I think this feature should be provided both as parameters only, or also as a volume (with a quilt as in the Enclosed Volume) or better yet, as a solid construction body), with the option for the body to be shown in wireframe mode, or a semi-transparent shaded one.). Sometimes, having the dimensions is enough to use them for a Bill of Materials stock size dimensions, but if we rely only on the parameters values, we cannot visually inspect to see if the results are accurate. It's better to have both options, as a feature with a solid body geometry and also with 3 parameters (length, width, height, or Size_X, Size_Y, Size_Z).
Also it's important for the feature to have the option to be parametric, meaning, that the result is always regenerated and accurate (with a tolerance value). Leave the option to move the feature to the footer of the model tree, if we need only the final value to use in a BOM. If the feature is left in the middle of the model tree, we can get wrong results, if we add material later. But sometimes, we may want intermediate results, so, the feature should have the option to also be in the "middle" of a model tree.
The feature should also provide the option to give an offset in X, Y, and Z dimensions, as it does when calculatng the workpiece in MFG mold module, ie, leaving an offset for the stock around a machined part.
And since Creo has multibodies, the feature should also have the toption to include all solid bodies, or user specified ones, or excluding certain bodies from the bounding box calculation, if we want to calculate stock dimensions for different materials in a single part.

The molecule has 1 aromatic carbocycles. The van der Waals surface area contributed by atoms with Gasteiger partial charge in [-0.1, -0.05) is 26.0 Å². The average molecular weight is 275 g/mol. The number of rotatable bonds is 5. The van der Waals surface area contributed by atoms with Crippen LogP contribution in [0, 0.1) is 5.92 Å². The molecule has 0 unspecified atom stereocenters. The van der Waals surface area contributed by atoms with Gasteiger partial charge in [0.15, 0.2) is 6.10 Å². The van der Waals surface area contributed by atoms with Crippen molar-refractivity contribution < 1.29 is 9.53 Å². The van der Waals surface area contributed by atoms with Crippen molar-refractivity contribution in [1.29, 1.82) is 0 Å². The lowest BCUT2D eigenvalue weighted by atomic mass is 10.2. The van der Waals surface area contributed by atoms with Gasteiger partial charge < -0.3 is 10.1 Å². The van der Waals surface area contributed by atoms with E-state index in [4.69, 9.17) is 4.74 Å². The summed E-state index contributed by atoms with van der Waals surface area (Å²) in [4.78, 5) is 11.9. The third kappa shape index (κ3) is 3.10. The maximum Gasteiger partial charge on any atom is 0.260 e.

About the way to find the bounding box values, if we select the automatic regeneration update (as in weigh calculation), to avoid slowing down too much regeneration times, the bounding box vertices could be less accurate, and indeed use the triangulation of the surfaces used to send the triangles for the graphics card to shade the part. Most of the time, there is no need to have too much a rigorous calculation, specially if we have the option to give an offset around the calculated values to define the stock dimensions. It's better to have a very quick algorythm, even if less accurate, than a rigourous one, that takes too much time to update, and thus, cannot be used in "real-time", after each regeneration, thus, having to be manually invoked for all the parts in an assembly when trying to define the BOM, unless there is a way to automate this process.
In addition to all the ideas above, I've created a fake screenshot with a few more requirements (optionally including quilts and use of subsets in assembly mode)
Hopefully the picture motivates to switch the state of this idea to "In Implementation" 😉
product idea: enclosure volume as full feature
Nice picture! By subset, do you mean only certain components in the assembly? If so, could a simplified rep be referenced instead?
As an added bonus, there should also be added an option to consider a bounding cylinder instead of a box, to measure the stock of cylindrical parts (no assembly mode here). The internal algorithm could infer the axis (but this is computationally slower), or ask the user to specify the axis or a coordsys axis. The algorithm would process all revolved or cilindrically extruded surfaces (arcs or circles), project all arcs/circles in a plane normal to the axis (and/or centered on the axis, if all cilindrical surfaces are revolved around the same axis), and report the biggest circle in one dimension, and the surfaces length along the cilindrical axis.
In the bounding cylinder case, for the algorithm to be more robust, we should also consider the possibility that there are additional flat or nurbs surfaces outside any of cilindrical ones. This would be the case when for instance we select a cilindrical steel stock of a bigger diameter, but machine a "square" inside a circle to have flat faces at one side, and a smaller diameter turn machined at the other end.